The # Hashtag

The “number sign” from our old rotary phones has grown up. It now is a way of applying relevant searchable topics to your tweet. Again, whatever follows a hashtag is a searchable term and should NOT include spaces. Some can be funny, such as #thingsnottodoonafirstdate, but these are not job search appropriate.

To use the hashtag, enter a keyword or two (including the “#” symbol) in the Twitter search box to find related topics. So, in the example above, our Tweeter has hashtagged the location of his job, the job title for which he is interviewing, the words job, and naj (which is Tweet speak for “Need a Job”). This way, if anyone ELSE is searching for any combination of these terms, this tweet and this person’s contact info is now searchable and available to millions of Twitter users, including job recruiters.

Tweeting Recruiters

Believe me, there are TONS of recruiters on Twitter. Making smart tweets about a positive and active job search can be very beneficial to your job search. People who can tweet and do so smartly are attractive to recruiters, because simply by doing this, they are showing they want to stay relevant and current. These job seekers are creative individuals who look outside the box for their next job opportunity. Don’t you want to be in this group? If so, give it a try.

I suggest you practice tweeting, tagging and hash-tagging with friends and trusted family first. Get some feedback. Get comfortable with it, then start following companies and recruiters. Follow people you know and resources that might have good industry contacts. Watch how people tweet as much as what they tweet. Then, when you feel comfortable using this job search tool, jump in (or should I say chirp in) with your first job tweet. Don’t wait too long…a week or two, max.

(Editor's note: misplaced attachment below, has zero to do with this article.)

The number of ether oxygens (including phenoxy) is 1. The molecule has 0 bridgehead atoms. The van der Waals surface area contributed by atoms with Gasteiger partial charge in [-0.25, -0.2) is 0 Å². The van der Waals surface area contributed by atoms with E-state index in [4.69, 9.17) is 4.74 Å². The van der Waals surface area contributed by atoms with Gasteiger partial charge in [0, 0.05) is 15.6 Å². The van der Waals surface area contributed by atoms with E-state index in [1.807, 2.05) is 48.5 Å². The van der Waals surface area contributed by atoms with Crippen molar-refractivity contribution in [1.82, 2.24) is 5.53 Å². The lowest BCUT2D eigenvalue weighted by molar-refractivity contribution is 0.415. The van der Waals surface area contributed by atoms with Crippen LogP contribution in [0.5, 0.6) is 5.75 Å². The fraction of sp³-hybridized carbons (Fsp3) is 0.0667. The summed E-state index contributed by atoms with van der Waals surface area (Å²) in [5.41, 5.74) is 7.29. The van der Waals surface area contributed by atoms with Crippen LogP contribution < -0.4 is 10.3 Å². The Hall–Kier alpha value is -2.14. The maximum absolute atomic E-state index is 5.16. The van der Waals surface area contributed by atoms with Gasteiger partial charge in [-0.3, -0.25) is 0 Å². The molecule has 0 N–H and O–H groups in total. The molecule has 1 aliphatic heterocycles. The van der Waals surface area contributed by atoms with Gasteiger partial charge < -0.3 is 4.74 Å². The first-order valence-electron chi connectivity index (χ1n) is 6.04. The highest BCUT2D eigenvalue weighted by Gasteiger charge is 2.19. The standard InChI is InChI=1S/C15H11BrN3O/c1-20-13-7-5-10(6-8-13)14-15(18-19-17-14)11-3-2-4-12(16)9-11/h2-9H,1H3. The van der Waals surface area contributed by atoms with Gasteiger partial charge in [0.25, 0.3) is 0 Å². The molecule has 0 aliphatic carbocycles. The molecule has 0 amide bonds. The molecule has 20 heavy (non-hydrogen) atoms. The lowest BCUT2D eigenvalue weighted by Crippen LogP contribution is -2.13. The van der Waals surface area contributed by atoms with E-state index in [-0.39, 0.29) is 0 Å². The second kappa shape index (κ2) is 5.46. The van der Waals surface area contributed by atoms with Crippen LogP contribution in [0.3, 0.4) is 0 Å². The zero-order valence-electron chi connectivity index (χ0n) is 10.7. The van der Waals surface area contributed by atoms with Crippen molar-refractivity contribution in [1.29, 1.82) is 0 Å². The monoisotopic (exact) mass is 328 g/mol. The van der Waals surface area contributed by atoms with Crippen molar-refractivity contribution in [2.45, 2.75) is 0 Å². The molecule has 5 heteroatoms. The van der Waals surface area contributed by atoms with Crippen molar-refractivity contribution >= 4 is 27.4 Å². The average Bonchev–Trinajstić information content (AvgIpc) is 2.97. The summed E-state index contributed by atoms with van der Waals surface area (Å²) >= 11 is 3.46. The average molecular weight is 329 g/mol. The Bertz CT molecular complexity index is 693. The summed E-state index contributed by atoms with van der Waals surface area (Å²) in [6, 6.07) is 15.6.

Danny Zendejas is the Senior Business Consultant specializing in the Education Industry for Workforce Solutions in the Houston metropolitan area. He has over eight years of experience in workforce development and is a native of San Antonio, Texas.

Author: Blogforce

Workforce Solutions provides comprehensive human resource services for businesses and residents of the 13-county Houston-Galveston Gulf Coast region. Workforce Solutions helps employers solve workforce-related business problems and area residents build careers, so that both can better compete in the changing worldwide economy. Our Employer Service Division provides personalized service to help employers find qualified applicants for their jobs, build the skills and expertise of their new and current employees, and address human resource needs. We operate multiple community-based career offices in 13 Texas Gulf Coast counties to help residents get a job, keep a job or get a better job – offering placement, career counseling and financial aid services. We partner with the region’s businesses, educational institutions, civic organizations and community leaders to find solutions to current and future labor needs of industries that are vital to the region and its economy.